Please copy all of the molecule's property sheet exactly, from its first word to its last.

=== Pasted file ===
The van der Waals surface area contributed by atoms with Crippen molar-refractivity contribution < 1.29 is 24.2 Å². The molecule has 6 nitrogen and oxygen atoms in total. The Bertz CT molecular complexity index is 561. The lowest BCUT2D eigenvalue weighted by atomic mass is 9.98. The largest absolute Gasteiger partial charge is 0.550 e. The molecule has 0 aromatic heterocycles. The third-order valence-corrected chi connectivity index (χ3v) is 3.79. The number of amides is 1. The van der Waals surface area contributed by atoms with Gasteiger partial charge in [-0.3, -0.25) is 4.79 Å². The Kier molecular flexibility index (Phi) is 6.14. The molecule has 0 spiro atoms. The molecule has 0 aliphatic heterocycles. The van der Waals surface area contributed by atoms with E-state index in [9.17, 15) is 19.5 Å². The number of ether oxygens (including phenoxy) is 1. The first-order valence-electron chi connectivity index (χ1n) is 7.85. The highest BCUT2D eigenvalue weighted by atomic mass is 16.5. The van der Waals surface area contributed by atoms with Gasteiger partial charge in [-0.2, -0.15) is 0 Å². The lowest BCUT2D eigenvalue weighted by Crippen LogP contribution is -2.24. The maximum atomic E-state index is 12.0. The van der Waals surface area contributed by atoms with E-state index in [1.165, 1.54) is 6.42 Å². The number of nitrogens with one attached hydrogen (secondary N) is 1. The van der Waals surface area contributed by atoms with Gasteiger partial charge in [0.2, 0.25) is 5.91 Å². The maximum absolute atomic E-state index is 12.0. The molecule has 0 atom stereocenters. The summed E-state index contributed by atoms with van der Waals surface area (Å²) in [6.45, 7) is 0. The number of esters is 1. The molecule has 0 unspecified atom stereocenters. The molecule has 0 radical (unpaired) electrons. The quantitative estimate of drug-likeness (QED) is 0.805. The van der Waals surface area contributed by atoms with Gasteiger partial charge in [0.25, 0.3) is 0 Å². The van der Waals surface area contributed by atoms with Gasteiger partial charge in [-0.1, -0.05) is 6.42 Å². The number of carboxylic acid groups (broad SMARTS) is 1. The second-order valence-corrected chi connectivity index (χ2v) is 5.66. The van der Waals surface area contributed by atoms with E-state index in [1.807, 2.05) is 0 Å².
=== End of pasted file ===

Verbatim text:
The van der Waals surface area contributed by atoms with Crippen molar-refractivity contribution < 1.29 is 24.2 Å². The molecule has 6 nitrogen and oxygen atoms in total. The Bertz CT molecular complexity index is 561. The lowest BCUT2D eigenvalue weighted by atomic mass is 9.98. The largest absolute Gasteiger partial charge is 0.550 e. The molecule has 0 aromatic heterocycles. The third-order valence-corrected chi connectivity index (χ3v) is 3.79. The number of amides is 1. The van der Waals surface area contributed by atoms with Gasteiger partial charge in [-0.3, -0.25) is 4.79 Å². The Kier molecular flexibility index (Phi) is 6.14. The molecule has 0 spiro atoms. The molecule has 0 aliphatic heterocycles. The van der Waals surface area contributed by atoms with E-state index in [9.17, 15) is 19.5 Å². The number of ether oxygens (including phenoxy) is 1. The first-order valence-electron chi connectivity index (χ1n) is 7.85. The highest BCUT2D eigenvalue weighted by atomic mass is 16.5. The van der Waals surface area contributed by atoms with Gasteiger partial charge in [-0.2, -0.15) is 0 Å². The lowest BCUT2D eigenvalue weighted by Crippen LogP contribution is -2.24. The maximum atomic E-state index is 12.0. The van der Waals surface area contributed by atoms with E-state index in [1.165, 1.54) is 6.42 Å². The number of nitrogens with one attached hydrogen (secondary N) is 1. The van der Waals surface area contributed by atoms with Gasteiger partial charge in [0.2, 0.25) is 5.91 Å². The maximum absolute atomic E-state index is 12.0. The molecule has 0 atom stereocenters. The summed E-state index contributed by atoms with van der Waals surface area (Å²) in [6.45, 7) is 0. The number of esters is 1. The molecule has 0 unspecified atom stereocenters. The molecule has 0 radical (unpaired) electrons. The quantitative estimate of drug-likeness (QED) is 0.805. The van der Waals surface area contributed by atoms with Gasteiger partial charge in [0.25, 0.3) is 0 Å². The van der Waals surface area contributed by atoms with Gasteiger partial charge in [-0.1, -0.05) is 6.42 Å². The number of carboxylic acid groups (broad SMARTS) is 1. The second-order valence-corrected chi connectivity index (χ2v) is 5.66. The van der Waals surface area contributed by atoms with E-state index in [1.807, 2.05) is 0 Å².